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Herbert Breckenridge Porter v. Michael Babcock

May 2, 2012

HERBERT BRECKENRIDGE PORTER, PETITIONER,
v.
MICHAEL BABCOCK,*FN1 RESPONDENT.



ORDER

Petitioner is a federal prisoner proceeding pro se with an application for a writ of habeas corpus pursuant to 28 U.S.C. § 2241. This matter is proceeding before a United States Magistrate Judge with the consent of the parties pursuant to 28 U.S.C. § 636(c).

Petitioner challenges rules of the Federal Bureau of Prisons (BOP) that "categorically" disqualify inmates convicted of possession of a firearm from the one year sentence reduction provided by 18 U.S.C. § 3621(b) to qualified inmates who successfully complete a Residential Drug Abuse Program (RDAP). Respondent contends that the court lacks subject matter jurisdiction over the petition, that petitioner is not eligible for review in accordance with the decision of the United States Court of Appeals for the Ninth Circuit in Arrington v. Daniels, 516 F.3d 1106 (9th Cir. 2008), and that petitioner has no liberty interest in early release.

The background of the early release program implicated by the matters at bar was recently set forth in an opinion from the United States District Court for the District of Oregon, as follows:

In 18 U.S.C. §§ 3621--3625, Congress vested the BOP with broad authority to manage the imprisonment of a convicted person, and specified "[t]he Bureau shall make available appropriate substance abuse treatment for each prisoner the Bureau determines has a treatable condition of substance addiction or abuse." 18 U.S.C. § 3621(b). In § 3621(e), Congress articulated a specific statutory mandate for residential substance abuse treatment programs for "eligible prisoners." The program the BOP created to satisfy this mandate is the Residential Drug Abuse Program ("RDAP").

In 1994, Congress enacted the Violent Crime Control Law Enforcement Act of 1994 ("VCCLEA"), which amended 18 U.S.C. § 3621 to include a discretionary early release incentive for inmates convicted of non-violent offenses who successfully completed RDAP. 18 U.S.C. § 3621(e)(2).FN1 The statute does not define "non-violent offenses."

FN1. Section 3621(e)(2) specifies in relevant part:

(A) Generally. Any prisoner who, in the judgment of the Director of the [BOP], has successfully completed a program of residential substance abuse treatment provided under paragraph (1) of this subsection, shall remain in the custody of the [BOP] under such conditions as the Bureau deems appropriate.

(B) Period of Custody. The period a prisoner convicted of a nonviolent offense remains in custody after successfully completing a treatment program may be reduced by the [BOP], but such reduction may not be more than one year from the term the prisoner must otherwise serve."

Beginning in 1995, exercising its broad discretion under the statute, the BOP promulgated a series of implementing regulations and internal agency guidelines for administering the early release incentive for non-violent offenders. FN2 These regulations and guidelines have excluded inmates convicted of a felony involving a firearm from eligibility for early release under § 3621(e)(2). The substantive and procedural validity of the BOP's categorical exclusion of inmates from eligibility for early release have been challenged in court repeatedly.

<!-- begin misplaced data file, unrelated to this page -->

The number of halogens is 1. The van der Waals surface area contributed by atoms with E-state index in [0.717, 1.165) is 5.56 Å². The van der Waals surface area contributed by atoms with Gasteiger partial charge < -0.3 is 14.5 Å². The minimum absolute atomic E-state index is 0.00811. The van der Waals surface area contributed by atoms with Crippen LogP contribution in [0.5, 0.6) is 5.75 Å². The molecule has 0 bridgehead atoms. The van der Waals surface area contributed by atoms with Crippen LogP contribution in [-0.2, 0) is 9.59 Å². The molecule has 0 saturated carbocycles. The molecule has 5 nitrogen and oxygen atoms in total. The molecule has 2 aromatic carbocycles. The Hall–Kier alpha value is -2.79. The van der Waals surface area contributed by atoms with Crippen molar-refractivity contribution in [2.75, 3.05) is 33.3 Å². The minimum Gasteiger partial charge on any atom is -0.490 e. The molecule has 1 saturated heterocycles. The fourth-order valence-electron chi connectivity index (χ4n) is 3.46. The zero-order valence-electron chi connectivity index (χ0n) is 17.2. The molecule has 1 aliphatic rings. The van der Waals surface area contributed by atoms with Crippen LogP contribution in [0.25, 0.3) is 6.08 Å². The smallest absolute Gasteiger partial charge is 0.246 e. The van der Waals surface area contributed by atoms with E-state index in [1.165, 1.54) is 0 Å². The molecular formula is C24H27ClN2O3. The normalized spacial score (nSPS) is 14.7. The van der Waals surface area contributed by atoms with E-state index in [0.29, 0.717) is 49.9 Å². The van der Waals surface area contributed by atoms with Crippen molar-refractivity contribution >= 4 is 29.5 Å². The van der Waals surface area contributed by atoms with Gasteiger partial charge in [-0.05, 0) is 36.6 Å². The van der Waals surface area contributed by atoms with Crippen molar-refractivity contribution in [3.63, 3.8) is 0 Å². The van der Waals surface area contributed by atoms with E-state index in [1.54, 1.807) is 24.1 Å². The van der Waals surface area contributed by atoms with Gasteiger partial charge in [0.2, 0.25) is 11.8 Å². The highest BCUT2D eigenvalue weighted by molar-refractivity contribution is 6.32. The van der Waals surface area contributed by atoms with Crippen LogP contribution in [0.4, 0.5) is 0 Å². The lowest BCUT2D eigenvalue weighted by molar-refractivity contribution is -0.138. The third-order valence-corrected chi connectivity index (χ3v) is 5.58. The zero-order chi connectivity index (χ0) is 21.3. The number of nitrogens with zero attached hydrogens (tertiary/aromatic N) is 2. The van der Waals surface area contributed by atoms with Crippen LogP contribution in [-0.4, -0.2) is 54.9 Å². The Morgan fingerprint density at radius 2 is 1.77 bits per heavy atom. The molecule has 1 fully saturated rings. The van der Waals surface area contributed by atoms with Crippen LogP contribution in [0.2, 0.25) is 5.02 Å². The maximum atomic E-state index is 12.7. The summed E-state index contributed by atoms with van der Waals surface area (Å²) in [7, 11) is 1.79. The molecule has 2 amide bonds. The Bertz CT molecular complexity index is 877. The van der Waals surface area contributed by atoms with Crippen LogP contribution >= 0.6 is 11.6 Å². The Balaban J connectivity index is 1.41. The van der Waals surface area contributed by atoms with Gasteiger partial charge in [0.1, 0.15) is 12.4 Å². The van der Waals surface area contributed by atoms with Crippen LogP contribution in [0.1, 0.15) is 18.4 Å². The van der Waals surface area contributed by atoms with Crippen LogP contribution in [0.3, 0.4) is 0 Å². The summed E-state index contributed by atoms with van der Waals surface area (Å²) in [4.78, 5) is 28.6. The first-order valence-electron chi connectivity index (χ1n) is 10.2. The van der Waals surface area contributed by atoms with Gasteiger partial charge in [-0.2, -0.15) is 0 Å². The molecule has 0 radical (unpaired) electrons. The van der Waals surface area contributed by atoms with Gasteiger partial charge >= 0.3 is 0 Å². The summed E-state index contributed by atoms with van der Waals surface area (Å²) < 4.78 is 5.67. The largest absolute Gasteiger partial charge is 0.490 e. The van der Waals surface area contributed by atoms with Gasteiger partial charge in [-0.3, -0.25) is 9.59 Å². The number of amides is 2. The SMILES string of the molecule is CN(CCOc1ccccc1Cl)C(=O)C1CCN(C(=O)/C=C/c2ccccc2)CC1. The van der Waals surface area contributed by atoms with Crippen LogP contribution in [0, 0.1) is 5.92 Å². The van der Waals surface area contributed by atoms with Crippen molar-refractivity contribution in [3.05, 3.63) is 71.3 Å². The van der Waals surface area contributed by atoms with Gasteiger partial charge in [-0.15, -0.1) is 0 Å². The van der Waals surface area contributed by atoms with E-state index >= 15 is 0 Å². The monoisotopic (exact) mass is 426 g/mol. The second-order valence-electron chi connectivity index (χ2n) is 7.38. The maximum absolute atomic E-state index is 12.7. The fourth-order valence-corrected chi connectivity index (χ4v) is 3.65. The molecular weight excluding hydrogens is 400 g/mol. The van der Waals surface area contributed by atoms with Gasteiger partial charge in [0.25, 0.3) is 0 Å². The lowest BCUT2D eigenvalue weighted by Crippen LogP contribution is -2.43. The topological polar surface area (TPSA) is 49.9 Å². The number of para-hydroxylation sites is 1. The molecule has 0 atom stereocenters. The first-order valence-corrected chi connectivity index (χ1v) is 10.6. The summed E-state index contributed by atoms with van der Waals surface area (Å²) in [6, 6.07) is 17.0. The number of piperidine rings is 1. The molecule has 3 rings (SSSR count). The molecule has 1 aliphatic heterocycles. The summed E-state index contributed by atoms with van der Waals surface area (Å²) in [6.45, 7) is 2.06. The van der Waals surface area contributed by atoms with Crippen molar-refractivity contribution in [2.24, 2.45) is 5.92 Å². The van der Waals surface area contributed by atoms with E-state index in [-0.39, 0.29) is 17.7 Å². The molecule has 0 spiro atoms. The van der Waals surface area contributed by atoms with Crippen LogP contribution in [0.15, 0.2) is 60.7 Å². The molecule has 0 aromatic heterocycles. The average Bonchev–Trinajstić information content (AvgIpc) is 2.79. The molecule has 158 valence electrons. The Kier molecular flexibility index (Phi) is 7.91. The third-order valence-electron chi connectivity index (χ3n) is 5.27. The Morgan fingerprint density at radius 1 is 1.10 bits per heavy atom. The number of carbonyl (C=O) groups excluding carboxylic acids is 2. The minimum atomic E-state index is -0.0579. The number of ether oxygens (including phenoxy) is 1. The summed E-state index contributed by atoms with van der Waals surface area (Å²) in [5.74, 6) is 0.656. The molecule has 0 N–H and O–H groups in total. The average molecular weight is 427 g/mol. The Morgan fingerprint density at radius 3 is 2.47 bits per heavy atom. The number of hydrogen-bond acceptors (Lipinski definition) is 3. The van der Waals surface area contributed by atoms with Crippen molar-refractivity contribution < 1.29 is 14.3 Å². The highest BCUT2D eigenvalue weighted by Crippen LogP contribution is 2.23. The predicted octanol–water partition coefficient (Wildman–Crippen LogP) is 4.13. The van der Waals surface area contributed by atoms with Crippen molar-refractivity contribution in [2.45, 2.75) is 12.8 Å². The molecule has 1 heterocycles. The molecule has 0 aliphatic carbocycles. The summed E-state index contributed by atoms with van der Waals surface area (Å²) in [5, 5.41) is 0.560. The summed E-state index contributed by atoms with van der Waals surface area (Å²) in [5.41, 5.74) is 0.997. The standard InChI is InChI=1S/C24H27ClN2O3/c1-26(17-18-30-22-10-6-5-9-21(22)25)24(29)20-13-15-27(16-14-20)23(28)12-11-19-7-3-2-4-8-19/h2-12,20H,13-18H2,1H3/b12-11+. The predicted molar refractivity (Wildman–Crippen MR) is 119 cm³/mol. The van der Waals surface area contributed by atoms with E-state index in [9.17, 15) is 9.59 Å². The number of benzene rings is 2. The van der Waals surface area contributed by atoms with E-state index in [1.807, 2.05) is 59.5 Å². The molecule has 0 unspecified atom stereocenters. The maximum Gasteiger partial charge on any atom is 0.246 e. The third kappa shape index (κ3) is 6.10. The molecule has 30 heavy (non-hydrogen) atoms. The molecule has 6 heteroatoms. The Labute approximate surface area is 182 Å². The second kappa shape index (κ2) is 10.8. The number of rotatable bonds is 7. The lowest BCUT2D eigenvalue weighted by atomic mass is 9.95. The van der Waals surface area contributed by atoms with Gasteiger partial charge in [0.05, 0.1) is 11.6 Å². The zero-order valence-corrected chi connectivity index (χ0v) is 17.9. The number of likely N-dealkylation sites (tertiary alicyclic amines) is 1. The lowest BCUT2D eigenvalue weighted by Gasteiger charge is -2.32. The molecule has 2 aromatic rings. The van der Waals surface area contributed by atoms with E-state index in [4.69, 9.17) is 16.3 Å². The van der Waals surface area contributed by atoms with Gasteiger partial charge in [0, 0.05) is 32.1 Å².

FN2. The regulations and internal guidelines relevant to this action include: 28 C.F.R. § 550.55(b)(5)(ii) (2009); Program Statement P5331.02 and P5162.05 (effective March 16, 2009).

The Ninth Circuit upheld the substantive validity of 28 C.F.R. § 550.58(a)(1)(vi)(B) in Bowen v. Hood, 202 F.3d 1211 (2000).FN3 The circuit court held the categorical exclusion of certain inmates from early release eligibility was a proper exercise of the BOP's discretion under the statute, and stated: "we see nothing unreasonable in the Bureau's making the common-sense decision that there is a significant potential for violence from criminals who carry, possess or use firearms while engaged in their felonious employment, even if they wound up committing a nonviolent offense this time." Id. at 1119. The following year, the Supreme Court upheld the substantive validity of the BOP's categorical exclusion of inmates from eligibility for early release in Lopez v. Davis, 531 U.S. 230, 121 S.Ct. 714, 148 L.Ed.2d 635 (2001). Finding 28 C.F.R. § 550.58(a)(1)(vi)(B) was a proper exercise of the Bureau's discretion under the statute, the Court stated:

FN3. 28 C.F.R. § 550.58(a)(1)(vi)(B) (2000) was re-codified as 28 C.F.R. § 550.55(b)(5)(ii) (2009).

[T]he Bureau need not blind itself to pre-conviction conduct that the agency reasonably views as jeopardizing life and limb.

[T]he statute's restriction of early release eligibility to nonviolent offenders does not cut short the considerations that may guide the Bureau. [T]he Bureau may consider aspects of the conduct of conviction, even ...


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